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Responsible pet owners spay, neuter

Bob Barker had a point. To spay and/or neuter your pets indeed helps control the pet population. But instead of interpreting that as preventing more canine or feline lives, consider it as saving them.

Animals that undergo the treatment benefit in a number of physiological ways that create a much better quality of life for the pet and the owner.

Tuesday marked the Chilton County Humane Society’s Spay Day, a national campaign to motivate people to save animals’ lives by taking action. Events are held in honor of Spay Day throughout the month of February.

Humane Society director Joe Murphy said spayed or neutered animals reap undeniable benefits versus those that go unaltered.

On the whole, you’ll get a much more affectionate dog or cat. A truly loving companion makes the process all that much more worthwhile. Your cat will also refrain from spraying in your house, at least not as much as it typically does without the operation. That way, you might save on Febreze and carpet cleaner.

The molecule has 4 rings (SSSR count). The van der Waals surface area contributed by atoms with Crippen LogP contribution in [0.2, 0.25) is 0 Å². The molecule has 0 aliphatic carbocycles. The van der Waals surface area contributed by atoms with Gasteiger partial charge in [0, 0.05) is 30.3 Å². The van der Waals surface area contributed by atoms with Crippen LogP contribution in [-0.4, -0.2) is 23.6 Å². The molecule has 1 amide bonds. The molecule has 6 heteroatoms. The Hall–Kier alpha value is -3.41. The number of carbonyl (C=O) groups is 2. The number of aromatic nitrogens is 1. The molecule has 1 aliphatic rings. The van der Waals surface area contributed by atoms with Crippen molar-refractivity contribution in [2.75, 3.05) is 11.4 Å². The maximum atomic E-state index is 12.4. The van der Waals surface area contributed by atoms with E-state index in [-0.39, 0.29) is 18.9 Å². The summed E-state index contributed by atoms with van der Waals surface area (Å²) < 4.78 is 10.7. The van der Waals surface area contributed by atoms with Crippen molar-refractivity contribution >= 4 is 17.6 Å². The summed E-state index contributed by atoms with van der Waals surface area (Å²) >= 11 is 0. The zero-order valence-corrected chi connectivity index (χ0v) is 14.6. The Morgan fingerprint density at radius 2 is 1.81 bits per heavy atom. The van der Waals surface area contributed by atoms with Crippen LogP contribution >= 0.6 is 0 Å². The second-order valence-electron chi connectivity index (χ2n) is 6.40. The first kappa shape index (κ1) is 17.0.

Of course, those results speak to the owner’s quality of life. Take into consideration what the surgery does for the animal. Generally, they’ll lead longer and healthier lives thanks to it. Specifically, it all but eliminates the possibility of uterine and ovarian cancer in females and greatly reduces the risk of breast cancer. Males are less likely to develop prostate cancer.

Owners often perceive spaying or neutering as calming mechanisms that ultimately improve an animal’s behavior. The humane society happily confirms that idea for us. Murphy said the animals have less behavioral and temperament problems and are less likely to bite humans or fight with other animals.

Probably the most important point behind spaying or neutering your pet is reducing the number of unwanted pets animal shelters must find homes for.

Any animal lover hates to think of a shelter’s next step once it cannot find new homes for dogs and cats. If we could take them all in, we would. But we can’t.